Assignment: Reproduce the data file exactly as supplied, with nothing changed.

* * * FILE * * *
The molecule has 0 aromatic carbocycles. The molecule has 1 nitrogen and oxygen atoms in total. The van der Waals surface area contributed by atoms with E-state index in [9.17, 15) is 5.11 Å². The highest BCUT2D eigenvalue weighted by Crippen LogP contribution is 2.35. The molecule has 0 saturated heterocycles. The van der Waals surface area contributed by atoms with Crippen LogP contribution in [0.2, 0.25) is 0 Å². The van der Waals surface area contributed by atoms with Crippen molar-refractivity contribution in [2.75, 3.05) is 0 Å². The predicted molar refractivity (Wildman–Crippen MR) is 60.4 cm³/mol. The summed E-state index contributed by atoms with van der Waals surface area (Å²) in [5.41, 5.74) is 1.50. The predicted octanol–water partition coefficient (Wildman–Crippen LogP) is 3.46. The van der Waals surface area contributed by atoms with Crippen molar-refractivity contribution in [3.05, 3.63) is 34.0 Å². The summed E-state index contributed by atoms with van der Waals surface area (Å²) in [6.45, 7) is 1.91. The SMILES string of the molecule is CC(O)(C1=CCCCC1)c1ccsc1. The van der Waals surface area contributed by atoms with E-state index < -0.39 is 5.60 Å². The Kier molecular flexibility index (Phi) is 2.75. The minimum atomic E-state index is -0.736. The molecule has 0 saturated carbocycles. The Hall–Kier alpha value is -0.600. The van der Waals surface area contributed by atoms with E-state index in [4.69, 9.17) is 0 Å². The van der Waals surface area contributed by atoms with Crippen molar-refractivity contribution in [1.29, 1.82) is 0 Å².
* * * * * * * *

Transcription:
The molecule has 0 aromatic carbocycles. The molecule has 1 nitrogen and oxygen atoms in total. The van der Waals surface area contributed by atoms with E-state index in [9.17, 15) is 5.11 Å². The highest BCUT2D eigenvalue weighted by Crippen LogP contribution is 2.35. The molecule has 0 saturated heterocycles. The van der Waals surface area contributed by atoms with Crippen LogP contribution in [0.2, 0.25) is 0 Å². The van der Waals surface area contributed by atoms with Crippen molar-refractivity contribution in [2.75, 3.05) is 0 Å². The predicted molar refractivity (Wildman–Crippen MR) is 60.4 cm³/mol. The summed E-state index contributed by atoms with van der Waals surface area (Å²) in [5.41, 5.74) is 1.50. The predicted octanol–water partition coefficient (Wildman–Crippen LogP) is 3.46. The van der Waals surface area contributed by atoms with Crippen molar-refractivity contribution in [3.05, 3.63) is 34.0 Å². The summed E-state index contributed by atoms with van der Waals surface area (Å²) in [6.45, 7) is 1.91. The SMILES string of the molecule is CC(O)(C1=CCCCC1)c1ccsc1. The van der Waals surface area contributed by atoms with E-state index < -0.39 is 5.60 Å². The Kier molecular flexibility index (Phi) is 2.75. The minimum atomic E-state index is -0.736. The molecule has 0 saturated carbocycles. The Hall–Kier alpha value is -0.600. The van der Waals surface area contributed by atoms with E-state index in [4.69, 9.17) is 0 Å². The van der Waals surface area contributed by atoms with Crippen molar-refractivity contribution in [1.29, 1.82) is 0 Å².